Let’s start with the obvious: Alex Stalock will open the series. He has easily outplayed Devan Dubnyk this year and has earned the trust of his coach and team. But if Stalock should falter or get injured, the question becomes a lot more interesting. Kaapo Kahkonen has had an exemplary season in the AHL this year. He racked up seven shutouts in just 34 games, with a .927 SV% and 2.07 goals against. His five starts in Minnesota have followed suit, going 3-1-1 with a .913 SV%.

He hasn’t yet played any games for new coach Dean Evason, which could put Kahkonen behind Dubnyk. Both Dubnyk and Stalock are signed through next year as well while Kahkonen is an RFA. While that shouldn’t matter to a coach, there might be a memo or two coming his way from ownership.

Louie Belpedio

Louie Belpedio was called up the same day Soucy was placed on injured reserve. That sounds like the team thinks the 2014 pick is close enough to consider. While he didn’t play a game with the Wild this year, he has joined them a couple of times. In total, he’s had three games in Minnesota. The 24-year-old has some offensive skill, but this year he’s added a feisty element to his game with 102 penalty minutes in just 62 AHL games. That won’t be an unwelcome element in a non-playoff series with playoff intensity.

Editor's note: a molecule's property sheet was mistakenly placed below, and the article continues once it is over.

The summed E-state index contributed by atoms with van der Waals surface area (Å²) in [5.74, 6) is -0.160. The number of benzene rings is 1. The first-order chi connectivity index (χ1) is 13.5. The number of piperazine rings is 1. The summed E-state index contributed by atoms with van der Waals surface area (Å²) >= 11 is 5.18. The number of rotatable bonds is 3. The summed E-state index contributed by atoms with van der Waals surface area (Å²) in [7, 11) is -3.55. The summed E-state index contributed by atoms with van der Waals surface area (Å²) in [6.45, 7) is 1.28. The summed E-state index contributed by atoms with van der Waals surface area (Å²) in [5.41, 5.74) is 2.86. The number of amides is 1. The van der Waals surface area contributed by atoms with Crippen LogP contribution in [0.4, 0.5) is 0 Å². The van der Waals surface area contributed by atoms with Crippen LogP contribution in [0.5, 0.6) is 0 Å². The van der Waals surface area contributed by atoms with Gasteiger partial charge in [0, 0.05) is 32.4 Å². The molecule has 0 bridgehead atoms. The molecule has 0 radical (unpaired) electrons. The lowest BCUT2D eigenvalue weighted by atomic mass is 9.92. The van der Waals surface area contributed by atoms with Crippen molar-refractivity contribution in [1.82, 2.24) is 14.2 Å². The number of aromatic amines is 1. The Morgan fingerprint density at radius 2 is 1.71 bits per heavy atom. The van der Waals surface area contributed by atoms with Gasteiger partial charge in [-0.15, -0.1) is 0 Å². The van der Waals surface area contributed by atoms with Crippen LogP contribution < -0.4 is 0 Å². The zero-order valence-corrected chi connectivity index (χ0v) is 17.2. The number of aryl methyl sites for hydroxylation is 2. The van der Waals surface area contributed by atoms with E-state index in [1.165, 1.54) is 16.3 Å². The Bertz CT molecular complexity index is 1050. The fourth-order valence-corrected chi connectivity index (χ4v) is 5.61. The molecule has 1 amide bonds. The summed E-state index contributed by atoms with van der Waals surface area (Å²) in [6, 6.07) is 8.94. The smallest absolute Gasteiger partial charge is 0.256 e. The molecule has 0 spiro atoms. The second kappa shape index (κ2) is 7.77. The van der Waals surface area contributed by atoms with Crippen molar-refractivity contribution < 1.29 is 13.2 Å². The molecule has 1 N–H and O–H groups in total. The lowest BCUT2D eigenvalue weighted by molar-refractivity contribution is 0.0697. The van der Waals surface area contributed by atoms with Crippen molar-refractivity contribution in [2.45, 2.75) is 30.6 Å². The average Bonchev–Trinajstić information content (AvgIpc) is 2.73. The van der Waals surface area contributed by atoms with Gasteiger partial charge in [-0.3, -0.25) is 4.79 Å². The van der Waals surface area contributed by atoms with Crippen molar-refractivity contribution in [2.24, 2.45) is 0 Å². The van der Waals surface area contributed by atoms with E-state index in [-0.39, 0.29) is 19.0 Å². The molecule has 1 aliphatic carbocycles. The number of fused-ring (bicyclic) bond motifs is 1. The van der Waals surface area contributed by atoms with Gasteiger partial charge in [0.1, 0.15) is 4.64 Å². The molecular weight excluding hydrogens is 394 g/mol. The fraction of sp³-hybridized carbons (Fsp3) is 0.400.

Brennan Menell

Undrafted signee Brennan Menell has surely earned his call, building his offence over the past three pro seasons. This year he scored five goals and 47 points in just 57 games, leading Iowa defencemen. With five games in the NHL this season, Minell is who the team might turn to if they need a jump in scoring. So far, he’s been used in a limited role, but that role includes power-play time and likely will again. He likely won’t get to the ice during games, but surely he’s done enough to earn a spot with the Minnesota Wild Black Aces.

Matt Bartkowski

A different option for head coach Dean Evason is going with a veteran as his first addition. Matt Bartkowski fits that definition to a T. The nine-year veteran was drafted in the seventh round in 2008 and has worked to prove himself ever since. Bartkowski is the “set-it-and-forget-it” player coaches love to have around as the extra guy. He’s got good mobility but is better suited for the bottom-pair than as an attacker. He’s got some Stanley Cup Playoff experience, so pressure shouldn’t be a big deal for him. Have to keep a camera on his mom for each game he’s in, though.